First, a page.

Even as a statewide task force struggles to find potential longer term solutions to Colorado's local control issue for future oil/natural gas development (see Shale Daily, Jan. 23), elected officials in the city of Erie, north of Denver, on Tuesday debated how to handle energy development within their borders.
A proposal to reimpose a moratorium on drilling was rejected narrowly (4-3) earlier this month.
In a broadly constructed draft ordinance, Erie trustees are considering a temporary moratorium on new drilling permits, consideration of new laws and regulations that may come from the task force, a review of other local government regulations on oil and gas, and consideration of revising the city's existing uniform development code as it related to oil/gas activity.
Erie has a memorandum of understanding (MOU) with some producers, including Encana Corp. and Anadarko Petroleum Corp., and its officials have been locked in discussions with the two E&P operators about a new agreement. At the same time, some officials and residents are pushing for a moratorium on drilling.
Encana has told the city it is willing to suspend any new permit applications for the active area of the city that falls in Weld County while city officials examine their options, a Denver-based spokesperson told NGI's Shale Daily. He added that Encana is urging the city to work out a new MOU with oil/gas operators, rather than impose a ban or moratorium on drilling.
The Colorado Oil/Gas Association (COGA) is tracking the latest developments in Erie, but did not want to comment on the situation before city officials hash out their options Tuesday night.
In the summer of 2012, Erie's newly elected seven-member board of trustees voted to end a six-month moratorium on new oil and natural gas drilling after securing agreements with producers that placed stricter regulations on their operations (see Shale Daily, Aug. 30, 2012). City leaders now want to re-do those MOUs.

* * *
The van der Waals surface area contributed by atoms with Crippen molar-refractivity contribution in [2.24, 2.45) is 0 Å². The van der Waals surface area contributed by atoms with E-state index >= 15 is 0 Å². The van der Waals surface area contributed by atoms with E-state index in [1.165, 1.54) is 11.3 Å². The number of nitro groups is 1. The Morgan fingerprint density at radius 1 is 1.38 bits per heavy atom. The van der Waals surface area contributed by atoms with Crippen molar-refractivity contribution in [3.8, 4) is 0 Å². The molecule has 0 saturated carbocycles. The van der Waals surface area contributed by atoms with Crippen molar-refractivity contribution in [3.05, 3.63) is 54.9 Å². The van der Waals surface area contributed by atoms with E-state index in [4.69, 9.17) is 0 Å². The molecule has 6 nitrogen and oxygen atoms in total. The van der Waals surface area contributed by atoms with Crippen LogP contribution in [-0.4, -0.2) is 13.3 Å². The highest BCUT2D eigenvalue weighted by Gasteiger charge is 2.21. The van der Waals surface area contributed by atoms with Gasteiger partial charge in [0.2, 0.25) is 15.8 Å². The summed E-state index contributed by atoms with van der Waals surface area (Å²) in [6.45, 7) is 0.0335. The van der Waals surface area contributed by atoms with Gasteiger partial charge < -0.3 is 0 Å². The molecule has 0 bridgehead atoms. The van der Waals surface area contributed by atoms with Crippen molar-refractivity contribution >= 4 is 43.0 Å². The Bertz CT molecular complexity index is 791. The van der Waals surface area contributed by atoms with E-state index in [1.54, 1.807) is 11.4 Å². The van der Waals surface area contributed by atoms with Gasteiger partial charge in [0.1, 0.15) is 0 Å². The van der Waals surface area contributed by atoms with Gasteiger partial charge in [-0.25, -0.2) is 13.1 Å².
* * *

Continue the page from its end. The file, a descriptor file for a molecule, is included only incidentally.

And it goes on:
The existing MOUs include restrictions on hydraulic fracturing, which some residents have protested. Residents also have claimed that people were moving away because of the oil and gas operations.
"As successful as the town was in dealing with oil and gas in the past, time has not stood still," said Mayor Tina Harris in a letter posted on the city's website. A supporter of the rejected moratorium proposal, Harris urged residents to work together to allow Erie "to lead the way" on the issue, and she was critical of citizens resorting to "denigration and name-calling" of the trustees.
Encana's spokesperson said that most of its 49,000 acres in the area include what now are developed or developing sections of the city, whose population has tripled over the past 15 years. Earlier this year, noise, vibrations and general daily disruptions were allegedly caused by drilling in the Vista Ridge area of the city, prompting renewed interest in a moratorium.
Harris said she favors a moratorium to give the city more time to see what comes out of a statewide task force. She thinks the city can "still get much, if not most of what we want from an MOU, if we combined our energy in a positive manner," reflecting on the split the issue is causing in the city.
Harris chaired a public meeting Jan. 20 to get citizen input on a potential new MOU.